Great White Shark Attacks Newcastle Fisherman’s Boat, Head Butts Engine

By @snksounak on
A Great White Shark swims past a diving cage off Gansbaai about 200 kilometres east of Cape Town
A Great White Shark swims past a diving cage off Gansbaai about 200 kilometres east of Cape Town. Hunted to the brink of extinction in the 1970's and 1980's, the Great White is now a protected specis in many parts of the world. In South Africa shark cage diving forms a growing business in the eco- and adventure tourism industries. Reuters/Ho New

Two Newcastle fishermen are lucky to be alive as a five-metre shark circled the men's tiny tinny on Saturday. The giant creature head butted the engine when they tried getting away.

It was 24-year-old Belmont resident Tim Watson who was at the boat with his 23-year-old friend Allan de Sylva. According to them, the shark was around one metre longer than their boat and around "half a foot" narrower than it. The incident, which took place about half an hour off shore from Blacksmiths beach, was captured on camera by Watson. According to Watson, the experience felt like getting trapped in a room with an angry pit bull. He said that the shark had not left them alone. "You almost wanted to stop and admire it but it was being pretty aggressive," The Sydney Morning Herald quotes Watson, "It was as big as a wagon car - that's what it felt like looking at it."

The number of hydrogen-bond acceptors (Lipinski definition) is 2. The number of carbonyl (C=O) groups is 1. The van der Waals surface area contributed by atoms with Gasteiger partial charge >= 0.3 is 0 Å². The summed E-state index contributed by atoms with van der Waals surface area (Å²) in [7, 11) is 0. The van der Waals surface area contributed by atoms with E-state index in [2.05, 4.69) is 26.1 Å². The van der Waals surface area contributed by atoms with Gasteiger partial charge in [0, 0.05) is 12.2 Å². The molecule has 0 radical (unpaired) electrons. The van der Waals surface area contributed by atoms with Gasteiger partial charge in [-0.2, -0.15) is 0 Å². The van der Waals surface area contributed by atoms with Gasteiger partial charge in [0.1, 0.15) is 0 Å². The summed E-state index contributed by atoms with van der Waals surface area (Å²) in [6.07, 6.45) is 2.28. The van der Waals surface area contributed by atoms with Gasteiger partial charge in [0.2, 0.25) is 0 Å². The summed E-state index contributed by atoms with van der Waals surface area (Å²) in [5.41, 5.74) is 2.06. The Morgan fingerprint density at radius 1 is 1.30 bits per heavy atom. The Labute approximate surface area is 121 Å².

The 24-year-old fisherman further said that they had caught only a few fish for around two hours when the shark came near their boat at 10:30 a.m. He said that there was some blood in the boat which was getting washed in and out. When the shark rose up, the fishermen realised how large it was. Then the shark started nudging the boat. However, the nudge was not that hard as the boat "would have taken a bit of water otherwise," he said. Watson also said that the giant beast had started bringing its face out of the water while rubbing it along the boat. When Watson tried to pull start the engine, the shark went right underneath the boat and head butted the engine. It also tried opening its mouth, Watson said. The incident left Watson "quite nervous" and "shaken." However, he said that it would not stop him from going to the water again. He, on the other hand, said that he would not go far in a small boat again.

In the meantime, lifesavers at Sydney's Manly Beach asked swimmers to get out of the water after another shark sighting. One of the swimmers saw a shark at Manly to NSW Surf Lifesavers, which prompted the search crews to erect a bright yellow sign warning the swimmers to enter water at their own risk. The Australian reports that swimmers swam anyway.

Contact the writer: s.mukhopadhyay@IBTimes.com.au

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